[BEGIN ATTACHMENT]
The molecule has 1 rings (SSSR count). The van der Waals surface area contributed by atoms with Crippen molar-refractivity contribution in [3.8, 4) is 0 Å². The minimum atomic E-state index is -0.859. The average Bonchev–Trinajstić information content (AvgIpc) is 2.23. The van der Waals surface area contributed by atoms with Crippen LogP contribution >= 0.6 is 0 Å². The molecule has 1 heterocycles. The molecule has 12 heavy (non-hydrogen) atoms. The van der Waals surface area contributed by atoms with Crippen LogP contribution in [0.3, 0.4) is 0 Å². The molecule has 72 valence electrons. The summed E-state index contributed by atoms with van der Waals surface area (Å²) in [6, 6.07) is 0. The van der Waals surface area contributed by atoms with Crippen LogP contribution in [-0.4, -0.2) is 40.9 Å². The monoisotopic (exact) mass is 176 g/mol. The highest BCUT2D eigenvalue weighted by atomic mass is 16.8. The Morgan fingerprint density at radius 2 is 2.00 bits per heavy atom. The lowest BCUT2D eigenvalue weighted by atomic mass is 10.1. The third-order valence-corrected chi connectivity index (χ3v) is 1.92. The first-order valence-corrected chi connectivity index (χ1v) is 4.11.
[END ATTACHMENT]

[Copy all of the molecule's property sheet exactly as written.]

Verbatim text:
The molecule has 1 rings (SSSR count). The van der Waals surface area contributed by atoms with Crippen molar-refractivity contribution in [3.8, 4) is 0 Å². The minimum atomic E-state index is -0.859. The average Bonchev–Trinajstić information content (AvgIpc) is 2.23. The van der Waals surface area contributed by atoms with Crippen LogP contribution >= 0.6 is 0 Å². The molecule has 1 heterocycles. The molecule has 12 heavy (non-hydrogen) atoms. The van der Waals surface area contributed by atoms with Crippen LogP contribution in [0.3, 0.4) is 0 Å². The molecule has 72 valence electrons. The summed E-state index contributed by atoms with van der Waals surface area (Å²) in [6, 6.07) is 0. The van der Waals surface area contributed by atoms with Crippen LogP contribution in [-0.4, -0.2) is 40.9 Å². The monoisotopic (exact) mass is 176 g/mol. The highest BCUT2D eigenvalue weighted by atomic mass is 16.8. The Morgan fingerprint density at radius 2 is 2.00 bits per heavy atom. The lowest BCUT2D eigenvalue weighted by atomic mass is 10.1. The third-order valence-corrected chi connectivity index (χ3v) is 1.92. The first-order valence-corrected chi connectivity index (χ1v) is 4.11.